The complete set of user attributes is defined in the /etc/security/user, /etc/security/limits, /etc/security/audit/config and /etc/security/lastlog files. The default for user creation with the mkuser command is specified in /usr/lib/security/mkuser.default file. Only options that override the general defaults in the default stanzas of /etc/security/user and /etc/securtiy/limits as well audit classes have to be specified in the mkuser.default file. Several of these attributes control how a user can log in and they can be configured to lock the user account (prevent further logins) automatically under specified conditions.

Once the user account has been locked by the system, the user is not able to log in until the system administrator resets the user unsuccessful_login_count attribute in the /etc/security/lastlog file to be less than the value of login retries. This can be done using the following chsec command:

chsec -f /etc/security/lastlog -s username -a

The defaults can be changed by using the chsec command to edit the default stanza in the appropriate security file, such as the /etc/security/user or /etc/security/limits files. Many of the defaults are defined to be the standard behavior. To explicitly specify attributes that are set every time a new user is created, change the user entry in /usr/lib/security/mkuser.default.

For information on extended user password attributes, refer to Passwords.

Login User IDs

The operating system identifies users by their login user ID. The login user ID allows the system to trace all user actions to their source. After a user logs in to the system but before running the initial user program, the system sets the login ID of the process to the user ID found in the user database. All subsequent processes during the login session are tagged with this ID. These tags provide a trail of all activities performed by the login user ID. The user can reset the effective user ID, real user ID, effective group ID, real group ID, and supplementary group ID during the session, but cannot change the login user ID.

Strengthening User Security with Access Control Lists

To achieve an appropriate level of security in your system, develop a consistent security policy to manage user accounts. The most commonly used security mechanism is the access control list (ACL). For information about ACLs and developing a security policy, see the Access Control List section in this book.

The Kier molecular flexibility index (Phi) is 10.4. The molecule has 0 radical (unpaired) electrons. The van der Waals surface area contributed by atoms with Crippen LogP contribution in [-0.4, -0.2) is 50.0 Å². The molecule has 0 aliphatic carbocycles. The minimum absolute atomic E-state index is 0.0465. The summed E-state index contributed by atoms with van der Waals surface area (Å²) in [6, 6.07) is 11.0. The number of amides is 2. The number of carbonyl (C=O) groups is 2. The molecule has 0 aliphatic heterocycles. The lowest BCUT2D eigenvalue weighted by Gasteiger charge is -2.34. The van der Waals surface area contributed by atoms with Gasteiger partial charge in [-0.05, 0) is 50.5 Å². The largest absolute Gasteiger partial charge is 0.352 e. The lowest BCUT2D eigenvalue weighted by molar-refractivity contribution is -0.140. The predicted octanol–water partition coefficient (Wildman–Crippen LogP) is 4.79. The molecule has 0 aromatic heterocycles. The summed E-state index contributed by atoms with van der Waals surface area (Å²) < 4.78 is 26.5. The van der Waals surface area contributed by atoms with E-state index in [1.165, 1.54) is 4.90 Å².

PATH Environment Variable

The PATH environment variable is an important security control. It specifies the directories to be searched to find a command. The default systemwide PATH value is specified in the /etc/profile file, and each user normally has a PATH value in the user's $HOME/.profile file. The PATH value in the .profile file either overrides the systemwide PATH value or adds extra directories to it.

Unauthorized changes to the PATH environment variable can enable a user on the system to "spoof" other users (including root users). Spoofing programs (also called Trojan horse programs) replace system commands and then capture information meant for that command, such as user passwords.

For example, suppose a user changes the PATH value so that the system searches the /tmp directory first when a command is run. Then the user places in the /tmp directory a program called su that asks for the root password just like the su command. Then the /tmp/su program mails the root password to the user and calls the real su command before exiting. In this scenario, any root user who used the su command would reveal the root password and not even be aware of it. This is just one of many scenarios for gaining confidential information by altering PATH values.

However, following a few simple steps will prevent any problems with the PATH environment variable for system administrators and users: